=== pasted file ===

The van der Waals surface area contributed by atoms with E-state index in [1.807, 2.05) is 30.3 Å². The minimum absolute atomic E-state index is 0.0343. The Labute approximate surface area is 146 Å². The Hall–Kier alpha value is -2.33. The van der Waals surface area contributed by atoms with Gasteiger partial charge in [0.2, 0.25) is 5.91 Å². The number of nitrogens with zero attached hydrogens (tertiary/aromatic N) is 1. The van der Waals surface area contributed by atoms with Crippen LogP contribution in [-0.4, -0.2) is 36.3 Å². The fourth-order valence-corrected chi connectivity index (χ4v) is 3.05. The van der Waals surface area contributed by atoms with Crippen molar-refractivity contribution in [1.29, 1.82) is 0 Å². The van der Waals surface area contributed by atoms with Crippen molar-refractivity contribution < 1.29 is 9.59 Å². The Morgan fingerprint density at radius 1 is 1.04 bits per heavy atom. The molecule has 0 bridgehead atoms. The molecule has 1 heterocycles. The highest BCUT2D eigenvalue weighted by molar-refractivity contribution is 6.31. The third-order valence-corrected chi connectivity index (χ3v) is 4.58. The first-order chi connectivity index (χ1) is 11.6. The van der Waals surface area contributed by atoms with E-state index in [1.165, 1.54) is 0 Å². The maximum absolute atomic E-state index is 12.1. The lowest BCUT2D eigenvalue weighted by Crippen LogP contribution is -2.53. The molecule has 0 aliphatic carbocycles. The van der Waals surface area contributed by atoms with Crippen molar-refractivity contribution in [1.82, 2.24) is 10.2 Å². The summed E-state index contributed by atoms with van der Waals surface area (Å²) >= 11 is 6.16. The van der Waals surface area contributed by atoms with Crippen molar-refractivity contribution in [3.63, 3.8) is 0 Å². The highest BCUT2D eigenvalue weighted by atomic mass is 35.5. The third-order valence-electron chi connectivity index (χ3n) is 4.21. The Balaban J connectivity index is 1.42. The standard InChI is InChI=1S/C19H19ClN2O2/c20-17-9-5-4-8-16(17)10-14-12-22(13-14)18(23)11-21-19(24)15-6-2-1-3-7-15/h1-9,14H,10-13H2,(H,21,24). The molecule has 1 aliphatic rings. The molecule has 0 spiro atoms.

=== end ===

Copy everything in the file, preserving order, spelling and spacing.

The van der Waals surface area contributed by atoms with E-state index in [1.807, 2.05) is 30.3 Å². The minimum absolute atomic E-state index is 0.0343. The Labute approximate surface area is 146 Å². The Hall–Kier alpha value is -2.33. The van der Waals surface area contributed by atoms with Gasteiger partial charge in [0.2, 0.25) is 5.91 Å². The number of nitrogens with zero attached hydrogens (tertiary/aromatic N) is 1. The van der Waals surface area contributed by atoms with Crippen LogP contribution in [-0.4, -0.2) is 36.3 Å². The fourth-order valence-corrected chi connectivity index (χ4v) is 3.05. The van der Waals surface area contributed by atoms with Crippen molar-refractivity contribution in [1.29, 1.82) is 0 Å². The van der Waals surface area contributed by atoms with Crippen molar-refractivity contribution < 1.29 is 9.59 Å². The Morgan fingerprint density at radius 1 is 1.04 bits per heavy atom. The molecule has 0 bridgehead atoms. The molecule has 1 heterocycles. The highest BCUT2D eigenvalue weighted by molar-refractivity contribution is 6.31. The third-order valence-corrected chi connectivity index (χ3v) is 4.58. The first-order chi connectivity index (χ1) is 11.6. The van der Waals surface area contributed by atoms with E-state index in [1.165, 1.54) is 0 Å². The maximum absolute atomic E-state index is 12.1. The lowest BCUT2D eigenvalue weighted by Crippen LogP contribution is -2.53. The molecule has 0 aliphatic carbocycles. The van der Waals surface area contributed by atoms with Crippen molar-refractivity contribution in [1.82, 2.24) is 10.2 Å². The summed E-state index contributed by atoms with van der Waals surface area (Å²) >= 11 is 6.16. The van der Waals surface area contributed by atoms with Crippen molar-refractivity contribution in [3.63, 3.8) is 0 Å². The highest BCUT2D eigenvalue weighted by atomic mass is 35.5. The third-order valence-electron chi connectivity index (χ3n) is 4.21. The Balaban J connectivity index is 1.42. The standard InChI is InChI=1S/C19H19ClN2O2/c20-17-9-5-4-8-16(17)10-14-12-22(13-14)18(23)11-21-19(24)15-6-2-1-3-7-15/h1-9,14H,10-13H2,(H,21,24). The molecule has 1 aliphatic rings. The molecule has 0 spiro atoms.